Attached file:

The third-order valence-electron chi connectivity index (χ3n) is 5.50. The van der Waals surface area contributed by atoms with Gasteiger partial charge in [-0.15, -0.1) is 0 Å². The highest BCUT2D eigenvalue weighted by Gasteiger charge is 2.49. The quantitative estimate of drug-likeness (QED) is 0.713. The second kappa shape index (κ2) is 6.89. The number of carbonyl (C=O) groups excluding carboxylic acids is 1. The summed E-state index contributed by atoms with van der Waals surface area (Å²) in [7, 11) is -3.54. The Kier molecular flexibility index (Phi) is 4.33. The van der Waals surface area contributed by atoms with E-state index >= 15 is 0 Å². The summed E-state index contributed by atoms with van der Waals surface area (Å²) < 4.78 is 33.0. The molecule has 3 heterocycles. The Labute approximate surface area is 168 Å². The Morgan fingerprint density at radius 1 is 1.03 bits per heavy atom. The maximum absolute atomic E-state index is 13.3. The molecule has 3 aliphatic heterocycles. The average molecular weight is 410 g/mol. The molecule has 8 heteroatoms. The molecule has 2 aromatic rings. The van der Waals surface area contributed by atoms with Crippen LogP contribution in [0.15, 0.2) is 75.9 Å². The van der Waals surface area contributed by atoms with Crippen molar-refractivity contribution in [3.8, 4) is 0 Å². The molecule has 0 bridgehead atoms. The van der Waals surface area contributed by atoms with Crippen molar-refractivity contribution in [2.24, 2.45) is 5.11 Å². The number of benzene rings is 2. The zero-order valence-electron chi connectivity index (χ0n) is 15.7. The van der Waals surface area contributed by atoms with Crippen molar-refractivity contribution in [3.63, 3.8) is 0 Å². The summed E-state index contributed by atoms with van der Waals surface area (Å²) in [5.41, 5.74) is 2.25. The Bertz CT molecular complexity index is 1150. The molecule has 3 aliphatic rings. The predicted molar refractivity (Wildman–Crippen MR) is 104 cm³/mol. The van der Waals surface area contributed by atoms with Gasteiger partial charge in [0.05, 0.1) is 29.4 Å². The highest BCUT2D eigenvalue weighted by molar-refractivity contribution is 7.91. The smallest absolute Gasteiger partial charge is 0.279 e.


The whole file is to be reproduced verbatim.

The third-order valence-electron chi connectivity index (χ3n) is 5.50. The van der Waals surface area contributed by atoms with Gasteiger partial charge in [-0.15, -0.1) is 0 Å². The highest BCUT2D eigenvalue weighted by Gasteiger charge is 2.49. The quantitative estimate of drug-likeness (QED) is 0.713. The second kappa shape index (κ2) is 6.89. The number of carbonyl (C=O) groups excluding carboxylic acids is 1. The summed E-state index contributed by atoms with van der Waals surface area (Å²) in [7, 11) is -3.54. The Kier molecular flexibility index (Phi) is 4.33. The van der Waals surface area contributed by atoms with E-state index >= 15 is 0 Å². The summed E-state index contributed by atoms with van der Waals surface area (Å²) < 4.78 is 33.0. The molecule has 3 heterocycles. The Labute approximate surface area is 168 Å². The Morgan fingerprint density at radius 1 is 1.03 bits per heavy atom. The maximum absolute atomic E-state index is 13.3. The molecule has 3 aliphatic heterocycles. The average molecular weight is 410 g/mol. The molecule has 8 heteroatoms. The molecule has 2 aromatic rings. The van der Waals surface area contributed by atoms with Crippen LogP contribution in [0.15, 0.2) is 75.9 Å². The van der Waals surface area contributed by atoms with Crippen molar-refractivity contribution in [3.8, 4) is 0 Å². The molecule has 0 bridgehead atoms. The van der Waals surface area contributed by atoms with Crippen molar-refractivity contribution in [2.24, 2.45) is 5.11 Å². The number of benzene rings is 2. The zero-order valence-electron chi connectivity index (χ0n) is 15.7. The van der Waals surface area contributed by atoms with Crippen molar-refractivity contribution in [3.63, 3.8) is 0 Å². The summed E-state index contributed by atoms with van der Waals surface area (Å²) in [5.41, 5.74) is 2.25. The Bertz CT molecular complexity index is 1150. The molecule has 3 aliphatic rings. The predicted molar refractivity (Wildman–Crippen MR) is 104 cm³/mol. The van der Waals surface area contributed by atoms with Gasteiger partial charge in [0.05, 0.1) is 29.4 Å². The highest BCUT2D eigenvalue weighted by molar-refractivity contribution is 7.91. The smallest absolute Gasteiger partial charge is 0.279 e.